Health and Safety Practices at the University of Toronto (UTM)

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Health and Safety Practices at the University of Toronto (UTM)

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The faculty, students, and staff of UTM and the surrounding community are asking the University of Toronto Mississauga to take steps to ensure our health and safety as we begin the process of reopening the university. The science that is emerging makes it clear that this will include developing a policy that mandates anyone on campus who can wears a face covering while in common areas inside buildings. We recognize that the role of face coverings in reducing the transmission of the novel coronavirus was initially limited and this led to confusion in the messaging from public health agencies over whether masks should be advised for the public. However, research on the effects of face coverings has advanced rapidly since COVID-19 first appeared and the data indicate two key points. First, infections arise primarily through airborne transmission (Zhang et al. 2020, Proceedings of the National Academy of Science) and so the additional measures the university has provided, including additional cleaning of surfaces are helpful but insufficient. Second, because new infections arise predominately from uninfected people coming into contact with airborne droplets and aerosols from infected people, many of whom may be asymptomatic, face coverings that capture these droplets and aerosols can be an effective means of limiting the spread of COVID-19 (Zhang et al. 2020). These face coverings can include cloth and surgical masks and face shields. While there are some members of the university community who cannot reasonably be expected to wear such coverings because of medical (e.g. COPD) or psychological (e.g. PTSD) conditions, most of our community can function effectively while wearing a face covering. Several Ontario regions, including Dufferin and Wellington counties, have instituted mandatory face coverings for people entering businesses, allowing exceptions for people who state they cannot wear them. Policy can be developed to protect both public health and individuals with conditions that limit their ability to wear face coverings. By making face coverings mandatory, while allowing reasonable exemptions, the university can create a safer working environment for faculty, staff, and students and decrease the likelihood that the university contributes to the spread of COVID-19 in the cities and region of which we are a part.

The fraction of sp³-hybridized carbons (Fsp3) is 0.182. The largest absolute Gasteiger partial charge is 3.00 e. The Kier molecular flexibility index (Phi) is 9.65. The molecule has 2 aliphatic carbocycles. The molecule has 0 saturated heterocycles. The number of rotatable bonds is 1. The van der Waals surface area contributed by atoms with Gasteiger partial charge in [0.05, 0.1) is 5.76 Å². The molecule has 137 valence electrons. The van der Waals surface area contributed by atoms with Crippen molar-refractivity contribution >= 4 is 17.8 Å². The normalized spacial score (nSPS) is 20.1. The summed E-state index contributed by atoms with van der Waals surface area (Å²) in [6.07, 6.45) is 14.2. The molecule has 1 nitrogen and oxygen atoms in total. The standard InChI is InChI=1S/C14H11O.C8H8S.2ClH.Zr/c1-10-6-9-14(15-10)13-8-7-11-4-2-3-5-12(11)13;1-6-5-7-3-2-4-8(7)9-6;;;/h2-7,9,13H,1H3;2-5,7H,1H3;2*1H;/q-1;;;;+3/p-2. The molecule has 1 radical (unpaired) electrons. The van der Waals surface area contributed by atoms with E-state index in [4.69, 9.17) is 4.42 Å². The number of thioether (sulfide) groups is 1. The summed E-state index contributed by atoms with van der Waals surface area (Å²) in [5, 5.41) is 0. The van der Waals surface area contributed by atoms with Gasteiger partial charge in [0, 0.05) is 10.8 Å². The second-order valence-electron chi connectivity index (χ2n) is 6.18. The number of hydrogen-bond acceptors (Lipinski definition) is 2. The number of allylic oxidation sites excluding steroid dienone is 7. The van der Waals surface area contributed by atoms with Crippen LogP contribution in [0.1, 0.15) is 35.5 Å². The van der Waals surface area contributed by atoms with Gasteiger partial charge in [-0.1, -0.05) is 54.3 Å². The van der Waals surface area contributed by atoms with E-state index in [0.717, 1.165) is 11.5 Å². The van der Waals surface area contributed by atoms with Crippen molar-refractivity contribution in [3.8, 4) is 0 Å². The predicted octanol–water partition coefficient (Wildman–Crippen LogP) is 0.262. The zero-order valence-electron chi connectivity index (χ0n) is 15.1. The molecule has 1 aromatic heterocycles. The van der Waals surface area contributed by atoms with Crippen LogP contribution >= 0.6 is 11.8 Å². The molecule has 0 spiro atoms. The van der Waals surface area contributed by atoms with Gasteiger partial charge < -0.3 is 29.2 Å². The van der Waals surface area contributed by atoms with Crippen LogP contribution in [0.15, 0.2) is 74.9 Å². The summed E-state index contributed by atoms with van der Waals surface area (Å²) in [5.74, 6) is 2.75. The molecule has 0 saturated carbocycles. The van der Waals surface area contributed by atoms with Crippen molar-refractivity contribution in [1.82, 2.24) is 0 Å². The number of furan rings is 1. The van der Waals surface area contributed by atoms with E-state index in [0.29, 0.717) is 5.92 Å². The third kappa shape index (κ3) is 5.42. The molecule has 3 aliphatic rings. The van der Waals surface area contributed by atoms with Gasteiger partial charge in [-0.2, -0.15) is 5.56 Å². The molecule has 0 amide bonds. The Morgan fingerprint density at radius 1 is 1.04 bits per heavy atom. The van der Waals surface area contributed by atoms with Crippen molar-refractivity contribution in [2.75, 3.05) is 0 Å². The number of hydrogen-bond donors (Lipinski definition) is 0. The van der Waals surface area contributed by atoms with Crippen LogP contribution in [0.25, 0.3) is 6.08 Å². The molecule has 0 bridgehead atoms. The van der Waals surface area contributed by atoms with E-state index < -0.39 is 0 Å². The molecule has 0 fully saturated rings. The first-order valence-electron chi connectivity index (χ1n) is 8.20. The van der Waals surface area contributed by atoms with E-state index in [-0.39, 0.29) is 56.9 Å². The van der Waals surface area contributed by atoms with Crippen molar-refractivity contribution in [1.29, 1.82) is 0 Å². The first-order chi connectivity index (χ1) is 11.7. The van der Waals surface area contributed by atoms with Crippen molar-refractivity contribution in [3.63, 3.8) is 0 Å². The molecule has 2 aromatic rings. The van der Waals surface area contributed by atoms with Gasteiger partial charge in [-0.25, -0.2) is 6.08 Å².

Our mission is to advance research and education and so we feel it is incumbent on us to ask the university to update its policy on face coverings in order to come in line with the best scientific evidence for a safe reopening of the university. Anything less ignores the emerging science on how we can best stop the spread of COVID-19. One only must look at trends in areas of the United States where safety precautions are not observed: reports of 8942 new cases in Florida, 5707 in Texas and 4890 in California on June 26th, 2020 are unfortunate examples of why we must not ignore safety health protocols. These extreme numbers correspond to a lack of strict policy and enforcement.

Finally, wearing masks is common sense. Reducing the risk of COVID-19 infections at the university now means an increased chance of reopening in-person activities at the university later, potentially for the upcoming fall semester. What will our students think when they arrive at a campus to find members of our facilities and staff congregating without wearing masks and near one another? As role models and educators, we wonder whether this lax behaviour will signal a lack of care and provide a rationale for transferring to other schools and other areas of students’ daily lives.

The undersigned write to urge the University of Toronto Mississauga administration to be smart and mandate the use of masks and other precautions. Such measures are already enforced at places like Harvard University and this is what we expect from the University of Toronto and its leaders.



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